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Report Finds Looming Financial Woes From MA Health Reform

This article is more than 7 years old.
The findings don't bode well for national health reform, the authors say
The findings don't bode well for national health reform, the authors say

The dire findings include rising health care costs that disproportionately burden lower-middle income families, no drop in emergency room visits, a "financial crisis" for the state’s safety-net hospitals and community health centers and the rise of "skimpy, inadequate" high-deductible health insurance plans.

"The results do not augur well for the similarly structured Affordable Care Act," say the authors of the study, released jointly by Mass-Care: The Massachusetts Campaign for Single-Payer Health Care and the state chapter of Physicians For a National Health Program.

According to the report's executive summary:

Most of the gains in coverage have come from expansions in publicly subsidized insurance. This largely represented a shift of patients from the state’s former Free Care Pool, which compensated hospitals and community health centers directly for care of the uninsured, to private insurance plans, which is a more costly way to provide care. The reform did not lead to a sustained increase in employer-sponsored coverage, but did slow declining employer coverage. Instead of dropping coverage, employers in Massachusetts have increased cost sharing, shifting costs on to employees, leading to rapidly rising underinsurance after health reform. The use of high-deductible plans more than tripled for residents with private insurance, and good insurance coverage at small businesses all but disappeared over a few short years after reform.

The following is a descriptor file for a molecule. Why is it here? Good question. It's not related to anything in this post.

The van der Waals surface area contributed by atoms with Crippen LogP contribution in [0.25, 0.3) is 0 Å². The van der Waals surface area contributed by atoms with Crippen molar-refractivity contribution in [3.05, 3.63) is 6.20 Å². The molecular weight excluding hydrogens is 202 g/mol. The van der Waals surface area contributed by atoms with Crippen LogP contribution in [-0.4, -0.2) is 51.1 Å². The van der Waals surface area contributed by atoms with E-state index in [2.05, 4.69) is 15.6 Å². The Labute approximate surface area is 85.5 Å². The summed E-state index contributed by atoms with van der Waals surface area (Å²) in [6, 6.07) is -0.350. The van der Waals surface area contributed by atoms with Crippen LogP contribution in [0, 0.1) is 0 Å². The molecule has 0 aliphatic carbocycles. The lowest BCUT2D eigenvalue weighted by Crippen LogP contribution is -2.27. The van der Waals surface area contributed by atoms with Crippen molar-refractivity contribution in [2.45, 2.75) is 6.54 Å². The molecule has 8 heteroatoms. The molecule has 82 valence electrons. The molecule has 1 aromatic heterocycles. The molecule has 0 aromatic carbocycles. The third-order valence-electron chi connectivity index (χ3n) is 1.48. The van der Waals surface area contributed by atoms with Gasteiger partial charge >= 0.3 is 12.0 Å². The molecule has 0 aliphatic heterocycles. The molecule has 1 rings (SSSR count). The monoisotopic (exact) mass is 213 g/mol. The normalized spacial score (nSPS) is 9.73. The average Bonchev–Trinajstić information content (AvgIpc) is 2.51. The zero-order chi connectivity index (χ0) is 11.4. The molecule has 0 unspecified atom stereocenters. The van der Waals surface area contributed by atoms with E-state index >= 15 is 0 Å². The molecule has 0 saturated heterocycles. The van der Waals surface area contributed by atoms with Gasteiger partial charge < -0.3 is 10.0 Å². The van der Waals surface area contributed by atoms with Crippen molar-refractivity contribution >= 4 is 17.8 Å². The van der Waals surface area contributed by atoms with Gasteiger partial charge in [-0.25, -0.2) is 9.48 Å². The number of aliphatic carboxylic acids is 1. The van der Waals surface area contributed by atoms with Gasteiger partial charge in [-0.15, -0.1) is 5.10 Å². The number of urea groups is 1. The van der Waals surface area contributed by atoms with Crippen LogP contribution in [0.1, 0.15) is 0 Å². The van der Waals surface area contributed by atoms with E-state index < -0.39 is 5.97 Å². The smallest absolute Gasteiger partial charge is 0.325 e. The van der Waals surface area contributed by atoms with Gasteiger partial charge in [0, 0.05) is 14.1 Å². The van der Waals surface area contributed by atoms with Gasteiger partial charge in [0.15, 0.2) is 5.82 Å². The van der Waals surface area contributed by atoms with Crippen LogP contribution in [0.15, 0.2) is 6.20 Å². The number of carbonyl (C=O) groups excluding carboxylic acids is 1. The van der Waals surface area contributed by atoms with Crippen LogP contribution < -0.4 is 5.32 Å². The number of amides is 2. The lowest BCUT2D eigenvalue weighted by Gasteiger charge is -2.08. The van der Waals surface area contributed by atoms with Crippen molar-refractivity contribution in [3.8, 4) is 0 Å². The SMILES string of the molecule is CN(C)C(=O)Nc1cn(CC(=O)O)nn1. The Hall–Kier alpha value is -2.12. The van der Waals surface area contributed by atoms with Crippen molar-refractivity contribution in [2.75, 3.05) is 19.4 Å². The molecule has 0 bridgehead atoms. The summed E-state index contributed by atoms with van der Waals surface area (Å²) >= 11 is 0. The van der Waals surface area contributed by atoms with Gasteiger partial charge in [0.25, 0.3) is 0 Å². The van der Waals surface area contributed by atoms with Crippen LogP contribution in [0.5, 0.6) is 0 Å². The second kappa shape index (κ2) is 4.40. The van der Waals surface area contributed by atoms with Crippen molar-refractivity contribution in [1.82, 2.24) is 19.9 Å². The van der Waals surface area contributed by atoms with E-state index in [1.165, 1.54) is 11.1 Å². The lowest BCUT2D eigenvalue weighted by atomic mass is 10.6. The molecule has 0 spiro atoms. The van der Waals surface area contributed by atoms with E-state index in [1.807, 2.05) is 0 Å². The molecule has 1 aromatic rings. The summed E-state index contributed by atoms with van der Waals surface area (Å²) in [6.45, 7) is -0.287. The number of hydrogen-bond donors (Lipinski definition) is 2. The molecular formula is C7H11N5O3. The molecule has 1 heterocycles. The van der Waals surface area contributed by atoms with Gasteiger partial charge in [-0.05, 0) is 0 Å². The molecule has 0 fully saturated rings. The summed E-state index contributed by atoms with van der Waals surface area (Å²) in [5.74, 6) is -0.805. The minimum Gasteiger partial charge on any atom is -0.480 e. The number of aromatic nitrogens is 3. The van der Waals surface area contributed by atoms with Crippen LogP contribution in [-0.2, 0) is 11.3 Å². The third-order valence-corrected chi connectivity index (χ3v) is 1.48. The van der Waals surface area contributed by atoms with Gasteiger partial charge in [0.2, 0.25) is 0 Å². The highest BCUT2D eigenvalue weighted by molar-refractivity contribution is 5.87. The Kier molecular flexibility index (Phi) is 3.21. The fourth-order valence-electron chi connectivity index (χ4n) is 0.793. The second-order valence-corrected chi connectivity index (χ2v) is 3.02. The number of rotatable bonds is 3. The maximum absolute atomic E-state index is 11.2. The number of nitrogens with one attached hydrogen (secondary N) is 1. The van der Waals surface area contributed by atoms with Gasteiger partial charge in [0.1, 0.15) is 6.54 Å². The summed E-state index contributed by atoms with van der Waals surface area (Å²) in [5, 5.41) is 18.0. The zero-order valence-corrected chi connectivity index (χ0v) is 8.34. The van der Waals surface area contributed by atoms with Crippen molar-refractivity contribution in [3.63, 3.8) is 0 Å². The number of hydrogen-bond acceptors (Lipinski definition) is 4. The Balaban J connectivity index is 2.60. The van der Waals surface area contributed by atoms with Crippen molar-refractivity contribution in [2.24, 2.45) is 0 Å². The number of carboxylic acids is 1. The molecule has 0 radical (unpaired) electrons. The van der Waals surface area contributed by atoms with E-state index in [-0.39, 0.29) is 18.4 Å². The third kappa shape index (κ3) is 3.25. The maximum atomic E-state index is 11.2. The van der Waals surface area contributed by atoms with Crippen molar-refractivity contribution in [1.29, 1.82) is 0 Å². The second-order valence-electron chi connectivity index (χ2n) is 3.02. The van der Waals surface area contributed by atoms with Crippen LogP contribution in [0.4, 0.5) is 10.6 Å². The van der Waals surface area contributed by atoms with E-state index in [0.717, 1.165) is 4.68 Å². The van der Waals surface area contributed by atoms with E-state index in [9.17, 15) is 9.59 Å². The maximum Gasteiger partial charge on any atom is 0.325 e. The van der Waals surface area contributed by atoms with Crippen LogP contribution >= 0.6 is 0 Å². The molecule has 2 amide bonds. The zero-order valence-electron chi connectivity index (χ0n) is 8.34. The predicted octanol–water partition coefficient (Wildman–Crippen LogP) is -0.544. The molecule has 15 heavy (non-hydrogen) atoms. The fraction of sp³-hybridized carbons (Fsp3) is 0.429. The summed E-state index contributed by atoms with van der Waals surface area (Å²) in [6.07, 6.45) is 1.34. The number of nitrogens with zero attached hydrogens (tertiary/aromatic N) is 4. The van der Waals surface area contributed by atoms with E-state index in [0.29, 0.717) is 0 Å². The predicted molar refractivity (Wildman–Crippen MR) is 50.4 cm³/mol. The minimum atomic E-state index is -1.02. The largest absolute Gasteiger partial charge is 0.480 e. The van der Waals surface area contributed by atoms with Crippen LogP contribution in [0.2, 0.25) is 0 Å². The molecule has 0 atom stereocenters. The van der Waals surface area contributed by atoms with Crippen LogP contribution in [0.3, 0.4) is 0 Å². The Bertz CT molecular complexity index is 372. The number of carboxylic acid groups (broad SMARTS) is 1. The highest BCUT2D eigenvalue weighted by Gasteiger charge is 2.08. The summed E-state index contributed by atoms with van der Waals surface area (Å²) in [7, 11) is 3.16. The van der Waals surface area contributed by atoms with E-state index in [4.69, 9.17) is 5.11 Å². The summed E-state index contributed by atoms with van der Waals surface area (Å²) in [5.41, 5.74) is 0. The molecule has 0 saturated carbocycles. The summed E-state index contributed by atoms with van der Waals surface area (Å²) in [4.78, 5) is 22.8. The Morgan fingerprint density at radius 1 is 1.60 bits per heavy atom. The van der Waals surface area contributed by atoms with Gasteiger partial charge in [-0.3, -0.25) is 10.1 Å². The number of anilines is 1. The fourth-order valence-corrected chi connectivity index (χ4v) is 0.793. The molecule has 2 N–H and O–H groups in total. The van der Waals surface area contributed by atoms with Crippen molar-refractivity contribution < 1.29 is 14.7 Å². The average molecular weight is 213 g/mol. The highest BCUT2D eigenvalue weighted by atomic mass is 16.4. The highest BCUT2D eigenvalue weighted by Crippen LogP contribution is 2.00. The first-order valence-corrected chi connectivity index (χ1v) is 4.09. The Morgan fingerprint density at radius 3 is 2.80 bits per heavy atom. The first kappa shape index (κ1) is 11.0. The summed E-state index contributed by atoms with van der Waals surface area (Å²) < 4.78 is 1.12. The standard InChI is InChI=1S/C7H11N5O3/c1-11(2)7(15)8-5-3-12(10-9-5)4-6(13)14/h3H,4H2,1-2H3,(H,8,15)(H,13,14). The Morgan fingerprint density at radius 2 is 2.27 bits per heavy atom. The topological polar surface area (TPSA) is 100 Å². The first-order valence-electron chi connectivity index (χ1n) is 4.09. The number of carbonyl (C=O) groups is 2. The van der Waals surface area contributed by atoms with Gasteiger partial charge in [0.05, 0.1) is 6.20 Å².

This program aired on October 25, 2011. The audio for this program is not available.

Rachel Zimmerman Twitter Health Reporter
Rachel Zimmerman previously reported on health and the intersection of health and business for Bostonomix.

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